I have a project that requires some networking code that's a bit different from what I'm used to. Normally the code we write is either for a server or client, and how to do this is pretty well established. I now want to write some code that effectively has my computer acting like a firewall.
What I want is to be able to put two network cards in my computer (call this "A"). One will be connected to a conventional router, and the other will be connected to another computer (call this "B"). What I'd like is that the existance of "A" should be completely transparent to "B". In other words, if "B" tries to send something out to the network, "A" simply takes the data and forwards it through on the other network card. If "B" tries to open a port, "A" will allow this and open its port on the other network card, and then transfer the data from clients who connect to it.
Obviously, this isn't all I need to do since it would be kind of pointless. Ultimately, computer "A" will do some filtering of the data passing through it (image processing application). Once I get a basic framework, I can do the rest.
I'm having trouble figuring out where to even start with a project like this. I don't think sockets are the right place to start here. I had a look at java.net.NetworkInterface which seems like the right place but I don't think it is.
I'm starting to think that Java is not the appropriate language for an application like this since it is not sufficiently low level. Anyone have any ideas on where to begin?
I think the first thing you need to do is to work on the problem definition a little more. Does this proxy all traffic, or only TCP? Only a fixed set of ports? Or only HTTP (for example?) It surely can't be all traffic on all ports with all protocols, or there'd be no way to know when to apply your filtering.
If it's only a finite number of ports with a known protocol, then you might be able to do it in Java or other user-space code, if the client could be configured to use your program as a local proxy. Otherwise, you'll need OS-level help, and the required techniques would be very OS-depended. On Linux, you could use iptables and a userspace program like netcat to do most of the work, then write your filtering code as a Java application. On Windows, I imagine there's something similar, but I personally don't know what it is.
Thanks for responding. The problem I'm trying to solve is very well defined. Unfortunately, there were a few assumptions I was making that were completely wrong, and so my questions may have seemed not so well-defined. Sorry about that.
What I want to do is build a computer "A" with 2 ethernet ports. One port will be connected to a router, while the other is connected to another computer "B". The existance of "A" should be completely transparent to "B", and "B" should believe that it is connected directly to the internet.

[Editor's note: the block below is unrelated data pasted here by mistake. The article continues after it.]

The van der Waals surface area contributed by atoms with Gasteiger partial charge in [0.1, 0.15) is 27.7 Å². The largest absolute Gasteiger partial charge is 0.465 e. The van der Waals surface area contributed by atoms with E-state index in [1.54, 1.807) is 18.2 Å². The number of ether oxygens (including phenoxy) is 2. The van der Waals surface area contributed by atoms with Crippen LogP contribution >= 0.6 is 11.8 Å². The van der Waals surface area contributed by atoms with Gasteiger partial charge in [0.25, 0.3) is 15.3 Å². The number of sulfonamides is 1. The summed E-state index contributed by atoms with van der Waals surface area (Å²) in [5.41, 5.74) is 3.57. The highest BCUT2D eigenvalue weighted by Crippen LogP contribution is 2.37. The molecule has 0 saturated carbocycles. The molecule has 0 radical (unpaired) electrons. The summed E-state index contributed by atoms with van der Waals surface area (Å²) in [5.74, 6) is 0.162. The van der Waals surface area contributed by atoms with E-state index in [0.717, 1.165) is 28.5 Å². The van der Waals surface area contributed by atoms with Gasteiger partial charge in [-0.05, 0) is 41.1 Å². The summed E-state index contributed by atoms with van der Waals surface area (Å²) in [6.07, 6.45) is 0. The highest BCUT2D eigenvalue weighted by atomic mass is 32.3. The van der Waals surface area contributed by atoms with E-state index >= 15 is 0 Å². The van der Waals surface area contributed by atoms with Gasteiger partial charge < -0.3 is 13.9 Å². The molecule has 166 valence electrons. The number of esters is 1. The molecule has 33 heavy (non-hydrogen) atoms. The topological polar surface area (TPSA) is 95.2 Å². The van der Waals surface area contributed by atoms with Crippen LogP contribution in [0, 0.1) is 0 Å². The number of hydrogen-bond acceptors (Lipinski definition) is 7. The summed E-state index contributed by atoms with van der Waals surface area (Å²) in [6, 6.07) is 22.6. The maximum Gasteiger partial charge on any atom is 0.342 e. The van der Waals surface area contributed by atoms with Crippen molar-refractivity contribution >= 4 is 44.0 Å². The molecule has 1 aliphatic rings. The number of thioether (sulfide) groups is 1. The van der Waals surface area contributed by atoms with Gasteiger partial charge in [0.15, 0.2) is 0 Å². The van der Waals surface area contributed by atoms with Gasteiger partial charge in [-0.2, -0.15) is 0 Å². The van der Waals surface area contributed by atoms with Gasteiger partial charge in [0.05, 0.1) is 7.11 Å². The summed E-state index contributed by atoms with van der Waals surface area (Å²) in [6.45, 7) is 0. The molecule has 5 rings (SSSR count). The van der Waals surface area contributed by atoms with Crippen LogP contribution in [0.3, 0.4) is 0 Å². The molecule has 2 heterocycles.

"A"'s purpose is to be a reverse proxy for any web server opened on "B". In other words, if "B" opens port 80, then "A" should open its port 80 and transfer requests/responses back and forth (we'll ignore http servers on other ports for now). "A" will then be in a position to filter this traffic, for instance, if "B" serves up a jpg, "A" can transform it in some way. "B" doesn't need to know of "A"'s existance, and clients that connect to "A" should believe that they're connected directly to "B".
That's the real essence of the problem. I now see that this can't be done exclusively in Java as it must rely on help from the operating system. Unfortunately, I do Windows, but this project will be delivered on Linux, which is one reason I was hoping to encapsulate it all in Java, but that won't work.
I took a look at your suggestions, and was hoping that you could explain it a little bit better or give me some pointers to places to look. What role do iptables and netcat in a solution to this problem? I guess I need to write a little Java app to do the actual filtering, but how does that process get kicked off and how does it integrate with the other parts of the solution?
Thanks for any help you can give. BTW, I just started looking at Jess as I was a bit involved with Rete/OPS5 back in the 80s. Pretty cool stuff.
1) A serves as a network bridge for B. Each OS has its own way of doing this, but it's generally straightforward. I think windows just calls it "Connection sharing." You probably want to set this up so that B doesn't have an internet address of its own -- i.e., A does NAT (network address translation) so that from the Internet, you can't directly address B, but from B, you can directly address the Internet.
2) Then you have a Web server set up on A, and it serves as a proxy for B. For example, you can run Apache on A, and use the ProxyPass directive so that Web requests to A are forwarded to B. The machine A could do this for many B's simultaneously.
Then you use the various filtering mechanisms available in Apache -- i.e., configure Apache to do what you want, or write your own modules to do it if Apache doesn't have the right capabilities.